One of the few ‘facts’ that is common ‘knowledge’ about Nero (apart from the fact that he fiddled while Rome burned) is that he committed incest with his mother.
But did he?
In Britain, incest is a criminal offence, punishable by up to two years’ imprisonment.
So – if we were to put Agrippina before a British court – would she go to jail?
Let's see what happened at the trial.
Calling the witnesses
Unfortunately, the primary witnesses – historians called Cluvius and Fabius Rusticus – COULD NOT be called, because their evidence had been lost.
Other contemporaries had not been summoned because they did not mention the alleged incest.
- The author of the tragic play Octavia (maybe Seneca himself, and possibly our earliest source of all), had the character Agrippina raging against Nero for killing her, and other characters assailing Nero’s reputation … but none of them even hinted at incest.
- Similarly, Pliny in his Natural History made 93 references to Nero, whom he called ‘the enemy of the human race’. He made 14 references to Agrippina (whom he had seen personally) including details of her teeth, Nero’s breech birth, and her ‘notorious crime’ in killing Claudius … but not a word of incest.
Therefore, we are forced to rely on secondary witnesses – Tacitus, Suetonius and Dio – for evidence.
Let’s see what they said:.
Tacitus was the earliest of the three main witnesses – perhaps 40 years after the events. He claimed that – although not a witness at first hand – he obtained his information from two people who were: Cluvius (who regarded Agrippina as the initiator) and Fabius Rusticus (who blamed Nero).
As a witness for the prosecution he offered a persuasive picture of Agrippina – ‘all dressed up and ready for incest’ – offering herself to Nero when he was ‘warmed up’ with wine. Those close to both, he said, had seen ‘passionate kisses and sensual caresses’ and – he continued – things got so bad that Seneca introduced Nero to Acte to try and counter Agrippina’s ‘pussy appeal’ (muliebris inlectebras). Besides which, he asserted, it was just the kind of behaviour you would expect from a woman who had been corrupted by Lepidus and had committed adultery with Pallas.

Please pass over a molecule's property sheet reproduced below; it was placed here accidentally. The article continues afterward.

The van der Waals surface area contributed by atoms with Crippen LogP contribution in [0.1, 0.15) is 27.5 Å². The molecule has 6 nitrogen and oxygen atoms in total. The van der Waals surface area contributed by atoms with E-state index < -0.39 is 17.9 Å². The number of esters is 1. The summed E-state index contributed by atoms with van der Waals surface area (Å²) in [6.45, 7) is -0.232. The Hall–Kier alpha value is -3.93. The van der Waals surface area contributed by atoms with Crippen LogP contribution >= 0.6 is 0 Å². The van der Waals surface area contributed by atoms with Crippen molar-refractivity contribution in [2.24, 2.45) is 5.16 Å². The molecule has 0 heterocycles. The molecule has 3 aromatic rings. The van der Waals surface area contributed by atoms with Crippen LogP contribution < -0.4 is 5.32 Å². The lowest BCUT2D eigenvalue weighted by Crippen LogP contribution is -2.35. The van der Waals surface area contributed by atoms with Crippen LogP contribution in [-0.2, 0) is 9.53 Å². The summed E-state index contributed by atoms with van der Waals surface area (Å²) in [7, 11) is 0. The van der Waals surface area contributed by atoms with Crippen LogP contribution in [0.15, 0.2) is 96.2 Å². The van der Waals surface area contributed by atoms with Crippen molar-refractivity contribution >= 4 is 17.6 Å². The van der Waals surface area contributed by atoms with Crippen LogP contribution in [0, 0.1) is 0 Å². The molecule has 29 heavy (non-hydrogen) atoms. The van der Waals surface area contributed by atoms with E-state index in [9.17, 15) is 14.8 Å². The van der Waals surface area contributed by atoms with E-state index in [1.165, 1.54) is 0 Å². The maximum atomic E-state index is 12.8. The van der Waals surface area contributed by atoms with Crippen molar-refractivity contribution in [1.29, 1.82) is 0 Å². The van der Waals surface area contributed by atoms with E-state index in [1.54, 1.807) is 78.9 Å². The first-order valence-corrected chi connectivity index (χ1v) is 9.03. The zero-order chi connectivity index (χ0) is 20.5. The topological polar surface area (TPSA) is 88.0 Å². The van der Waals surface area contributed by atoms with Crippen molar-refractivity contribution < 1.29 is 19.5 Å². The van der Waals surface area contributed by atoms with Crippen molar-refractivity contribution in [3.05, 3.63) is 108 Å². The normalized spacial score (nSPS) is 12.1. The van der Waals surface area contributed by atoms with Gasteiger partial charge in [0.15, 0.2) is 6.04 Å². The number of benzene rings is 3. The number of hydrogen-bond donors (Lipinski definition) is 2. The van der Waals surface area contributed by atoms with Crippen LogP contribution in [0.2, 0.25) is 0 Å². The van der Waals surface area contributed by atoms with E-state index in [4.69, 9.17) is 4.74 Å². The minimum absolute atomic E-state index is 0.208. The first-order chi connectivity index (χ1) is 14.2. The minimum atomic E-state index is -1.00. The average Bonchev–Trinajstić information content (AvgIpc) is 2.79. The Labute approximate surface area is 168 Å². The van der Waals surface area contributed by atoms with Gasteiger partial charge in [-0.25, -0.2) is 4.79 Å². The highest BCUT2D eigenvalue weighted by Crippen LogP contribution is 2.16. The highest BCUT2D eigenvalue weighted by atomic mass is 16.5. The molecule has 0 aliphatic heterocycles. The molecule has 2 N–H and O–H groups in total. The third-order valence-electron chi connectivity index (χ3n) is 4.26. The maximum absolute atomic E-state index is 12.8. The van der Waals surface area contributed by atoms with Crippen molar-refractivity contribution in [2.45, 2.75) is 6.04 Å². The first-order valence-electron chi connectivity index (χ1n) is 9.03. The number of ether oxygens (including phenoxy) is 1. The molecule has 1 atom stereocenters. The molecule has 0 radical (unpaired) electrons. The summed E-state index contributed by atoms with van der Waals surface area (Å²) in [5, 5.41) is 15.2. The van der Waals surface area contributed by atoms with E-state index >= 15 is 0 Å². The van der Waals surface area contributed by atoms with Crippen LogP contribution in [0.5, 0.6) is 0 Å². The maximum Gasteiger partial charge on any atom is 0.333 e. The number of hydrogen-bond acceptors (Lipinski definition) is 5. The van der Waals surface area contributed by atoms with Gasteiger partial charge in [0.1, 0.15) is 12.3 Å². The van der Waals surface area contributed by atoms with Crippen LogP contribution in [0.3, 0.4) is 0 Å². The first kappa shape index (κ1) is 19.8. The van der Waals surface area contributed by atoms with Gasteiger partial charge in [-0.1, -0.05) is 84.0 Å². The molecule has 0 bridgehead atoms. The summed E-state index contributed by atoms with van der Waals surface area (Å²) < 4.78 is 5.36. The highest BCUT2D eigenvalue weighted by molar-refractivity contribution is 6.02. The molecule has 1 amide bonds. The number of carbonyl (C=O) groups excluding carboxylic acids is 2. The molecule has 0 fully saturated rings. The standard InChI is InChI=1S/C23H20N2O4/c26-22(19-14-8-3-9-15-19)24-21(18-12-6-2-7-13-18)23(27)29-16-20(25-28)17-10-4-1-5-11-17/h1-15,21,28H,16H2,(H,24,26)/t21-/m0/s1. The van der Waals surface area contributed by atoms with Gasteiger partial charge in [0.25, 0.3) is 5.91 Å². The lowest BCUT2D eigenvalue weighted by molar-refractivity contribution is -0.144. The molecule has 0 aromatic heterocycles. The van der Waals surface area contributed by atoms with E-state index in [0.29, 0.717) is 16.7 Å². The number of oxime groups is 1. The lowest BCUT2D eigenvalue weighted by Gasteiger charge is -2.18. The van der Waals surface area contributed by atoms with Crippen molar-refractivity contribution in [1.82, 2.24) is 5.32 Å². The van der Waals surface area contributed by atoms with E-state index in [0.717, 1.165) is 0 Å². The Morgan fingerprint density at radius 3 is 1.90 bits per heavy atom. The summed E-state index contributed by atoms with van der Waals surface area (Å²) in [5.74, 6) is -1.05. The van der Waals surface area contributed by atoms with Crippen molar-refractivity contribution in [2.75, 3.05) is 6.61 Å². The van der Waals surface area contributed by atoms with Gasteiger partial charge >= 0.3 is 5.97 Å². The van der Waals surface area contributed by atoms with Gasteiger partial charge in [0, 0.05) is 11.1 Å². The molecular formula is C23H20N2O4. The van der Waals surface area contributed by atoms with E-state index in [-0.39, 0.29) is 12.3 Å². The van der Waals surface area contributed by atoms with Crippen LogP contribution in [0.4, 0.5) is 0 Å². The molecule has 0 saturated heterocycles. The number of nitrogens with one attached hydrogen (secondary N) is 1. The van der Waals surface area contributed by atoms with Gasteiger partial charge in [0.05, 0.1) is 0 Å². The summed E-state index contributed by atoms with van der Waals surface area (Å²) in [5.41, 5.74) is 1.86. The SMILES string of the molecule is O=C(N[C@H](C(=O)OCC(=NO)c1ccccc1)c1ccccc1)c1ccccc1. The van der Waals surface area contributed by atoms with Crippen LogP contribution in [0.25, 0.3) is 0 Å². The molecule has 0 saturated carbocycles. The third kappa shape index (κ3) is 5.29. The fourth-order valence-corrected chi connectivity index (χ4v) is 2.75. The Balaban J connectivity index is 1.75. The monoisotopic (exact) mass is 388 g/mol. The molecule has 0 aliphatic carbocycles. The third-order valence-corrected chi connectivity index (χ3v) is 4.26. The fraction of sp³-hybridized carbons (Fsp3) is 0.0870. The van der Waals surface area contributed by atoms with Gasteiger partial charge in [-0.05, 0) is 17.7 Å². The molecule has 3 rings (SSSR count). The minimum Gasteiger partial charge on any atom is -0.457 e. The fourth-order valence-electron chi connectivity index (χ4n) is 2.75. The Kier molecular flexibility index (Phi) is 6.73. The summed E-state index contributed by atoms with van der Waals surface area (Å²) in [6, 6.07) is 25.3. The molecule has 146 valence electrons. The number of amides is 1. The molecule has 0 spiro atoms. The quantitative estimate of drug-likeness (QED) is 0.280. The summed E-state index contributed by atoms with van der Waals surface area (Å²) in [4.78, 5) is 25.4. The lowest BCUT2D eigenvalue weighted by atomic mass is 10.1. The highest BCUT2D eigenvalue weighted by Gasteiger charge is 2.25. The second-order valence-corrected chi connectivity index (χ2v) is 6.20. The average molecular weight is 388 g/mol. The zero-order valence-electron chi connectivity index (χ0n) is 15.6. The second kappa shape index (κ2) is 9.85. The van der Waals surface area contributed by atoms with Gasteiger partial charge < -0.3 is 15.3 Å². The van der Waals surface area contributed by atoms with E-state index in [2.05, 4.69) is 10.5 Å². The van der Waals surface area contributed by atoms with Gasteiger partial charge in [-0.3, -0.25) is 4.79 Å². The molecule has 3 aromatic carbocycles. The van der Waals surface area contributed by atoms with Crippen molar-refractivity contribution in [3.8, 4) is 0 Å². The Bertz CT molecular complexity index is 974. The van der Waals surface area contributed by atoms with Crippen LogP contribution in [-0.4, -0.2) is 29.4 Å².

Under cross-examination, however, his testimony began to crumble:
- He said that Agrippina offered herself to Nero in ad59. But we know that Seneca introduced Nero to Acte in ad55 ... so when did the alleged incest happen?
- Why, if the incest was so well-known at court, did Poppaea not list it as one of the reasons she wanted Agrippina dead?
- When pressed about the kisses and caresses, all he was prepared to say was that they forewarned of wrongdoing about-to-happen.
- And when asked to come to a firm opinion either way, all he committed to was ‘possibly’ – a remarkably weak word for the chief prosecution witness.
Suetonius’s evidence was compiled 60 years after the events. He too got his information second-hand, but – although he has a reputation as a gossip-monger and fantasist – on this occasion he was relatively sure of his sources: ‘No one doubted’ he assured us.
At first his evidence seemed compelling: ‘There is no doubt that Nero wanted sexual relations with his mother’, and ‘whenever he rode in a litter with his mother, the stains on his clothes afterwards proved that he had indulged in incest with her’.
Examined by the counsel for the defence, however, his evidence fell apart completely.
- ‘Proved?’ he was asked. ‘Are you sure there ‘no doubt’ amongst your sources about that?’ Ah no – for that bit of evidence, all he could say was: ‘they say that’ … he could not categorically guarantee its validity.